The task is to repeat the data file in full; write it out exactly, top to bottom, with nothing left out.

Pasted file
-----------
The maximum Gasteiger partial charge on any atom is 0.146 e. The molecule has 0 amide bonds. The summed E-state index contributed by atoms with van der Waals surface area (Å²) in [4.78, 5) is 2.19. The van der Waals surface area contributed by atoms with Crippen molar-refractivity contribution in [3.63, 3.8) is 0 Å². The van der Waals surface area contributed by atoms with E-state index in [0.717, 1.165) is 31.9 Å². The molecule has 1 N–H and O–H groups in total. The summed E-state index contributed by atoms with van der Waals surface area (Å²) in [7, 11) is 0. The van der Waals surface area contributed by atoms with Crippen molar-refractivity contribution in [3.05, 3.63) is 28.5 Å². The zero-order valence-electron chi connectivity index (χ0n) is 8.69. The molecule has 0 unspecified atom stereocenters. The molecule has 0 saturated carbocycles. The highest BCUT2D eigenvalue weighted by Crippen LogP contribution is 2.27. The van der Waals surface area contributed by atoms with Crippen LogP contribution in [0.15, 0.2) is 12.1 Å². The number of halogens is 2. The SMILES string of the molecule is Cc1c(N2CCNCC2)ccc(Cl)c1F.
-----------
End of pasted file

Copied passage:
The maximum Gasteiger partial charge on any atom is 0.146 e. The molecule has 0 amide bonds. The summed E-state index contributed by atoms with van der Waals surface area (Å²) in [4.78, 5) is 2.19. The van der Waals surface area contributed by atoms with Crippen molar-refractivity contribution in [3.63, 3.8) is 0 Å². The van der Waals surface area contributed by atoms with E-state index in [0.717, 1.165) is 31.9 Å². The molecule has 1 N–H and O–H groups in total. The summed E-state index contributed by atoms with van der Waals surface area (Å²) in [7, 11) is 0. The van der Waals surface area contributed by atoms with Crippen molar-refractivity contribution in [3.05, 3.63) is 28.5 Å². The zero-order valence-electron chi connectivity index (χ0n) is 8.69. The molecule has 0 unspecified atom stereocenters. The molecule has 0 saturated carbocycles. The highest BCUT2D eigenvalue weighted by Crippen LogP contribution is 2.27. The van der Waals surface area contributed by atoms with Crippen LogP contribution in [0.15, 0.2) is 12.1 Å². The number of halogens is 2. The SMILES string of the molecule is Cc1c(N2CCNCC2)ccc(Cl)c1F.